• parturition;
  • progesterone;
  • cortisol;
  • prolactin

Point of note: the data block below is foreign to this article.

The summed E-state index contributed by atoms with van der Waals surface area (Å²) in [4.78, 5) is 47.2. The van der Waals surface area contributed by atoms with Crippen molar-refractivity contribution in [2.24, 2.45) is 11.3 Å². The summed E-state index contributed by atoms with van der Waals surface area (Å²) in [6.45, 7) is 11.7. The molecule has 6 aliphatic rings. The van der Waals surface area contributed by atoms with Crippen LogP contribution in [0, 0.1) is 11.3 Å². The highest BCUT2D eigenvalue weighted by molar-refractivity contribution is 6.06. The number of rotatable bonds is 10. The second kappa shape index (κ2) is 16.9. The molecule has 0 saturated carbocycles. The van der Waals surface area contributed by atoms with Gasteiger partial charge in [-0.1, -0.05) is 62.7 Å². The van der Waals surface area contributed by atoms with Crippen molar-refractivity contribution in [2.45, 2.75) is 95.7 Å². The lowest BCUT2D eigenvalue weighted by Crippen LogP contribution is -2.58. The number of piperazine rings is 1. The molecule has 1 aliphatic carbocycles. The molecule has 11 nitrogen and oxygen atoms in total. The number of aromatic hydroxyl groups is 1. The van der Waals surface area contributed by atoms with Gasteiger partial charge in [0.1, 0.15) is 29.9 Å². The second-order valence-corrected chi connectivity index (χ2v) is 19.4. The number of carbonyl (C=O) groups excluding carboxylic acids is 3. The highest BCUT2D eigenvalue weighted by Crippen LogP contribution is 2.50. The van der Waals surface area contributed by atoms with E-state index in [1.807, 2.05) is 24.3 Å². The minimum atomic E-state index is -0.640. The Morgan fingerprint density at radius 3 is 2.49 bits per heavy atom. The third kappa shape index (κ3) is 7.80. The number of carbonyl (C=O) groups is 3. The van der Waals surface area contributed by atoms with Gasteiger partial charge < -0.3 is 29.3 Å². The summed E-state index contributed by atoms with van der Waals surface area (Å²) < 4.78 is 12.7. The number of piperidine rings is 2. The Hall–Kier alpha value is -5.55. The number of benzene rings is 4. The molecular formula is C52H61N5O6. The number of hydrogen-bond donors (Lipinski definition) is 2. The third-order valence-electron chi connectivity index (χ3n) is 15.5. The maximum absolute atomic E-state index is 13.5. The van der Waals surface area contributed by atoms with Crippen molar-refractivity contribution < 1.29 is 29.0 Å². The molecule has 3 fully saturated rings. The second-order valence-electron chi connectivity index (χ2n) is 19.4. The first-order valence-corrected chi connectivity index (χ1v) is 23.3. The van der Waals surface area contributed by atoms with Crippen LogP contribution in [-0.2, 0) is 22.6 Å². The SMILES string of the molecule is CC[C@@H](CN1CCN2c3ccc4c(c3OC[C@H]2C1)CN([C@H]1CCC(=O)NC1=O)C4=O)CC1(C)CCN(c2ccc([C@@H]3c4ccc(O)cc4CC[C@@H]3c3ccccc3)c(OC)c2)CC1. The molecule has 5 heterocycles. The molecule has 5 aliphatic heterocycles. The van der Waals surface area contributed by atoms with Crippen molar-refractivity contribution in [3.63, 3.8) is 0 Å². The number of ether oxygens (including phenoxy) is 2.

Blood and urine samples were collected weekly from an Asian elephant (Elephas maximus) for 10 months before conception, throughout pregnancy, and for 10 months after parturition. Additional daily samples were collected for 41 days before through 10 days after parturition to define endocrine events during the peripartum period. During gestation, serum progesterone concentrations increased gradually and, after ∼13 weeks, were higher (P < 0.05) than those observed during the nonpregnant luteal phase. Concentrations peaked at ∼12 months of gestation, gradually declined during the last month, and then decreased sharply to nondetectable levels 2 days before parturition. A 12 week lactational anestrus was observed before cyclicity resumed. The urinary profile of progestagen excretion paralleled that of circulating progesterone (r = 0.79; P < 0.05); however, radioimmunoassay of HPLC-separated fractions of urinary eluates indicated that this immunoactivity was not associated with native progesterone. After remaining basal through the first 16 weeks of gestation, serum prolactin concentrations increased to 100-fold about midterm and remained elevated until after parturition. Neither serum nor urinary cortisol concentrations were altered during pregnancy, but both increased markedly the day after parturition and remained elevated above prepartum levels for several weeks thereafter. These data indicate that analysis of serum prolactin can confirm pregnancy in the Asian elephant after ∼4 months of gestation and that daily monitoring of serum or urinary progestagens is useful for predicting parturition. © 1995 Wiley-Liss, Inc.1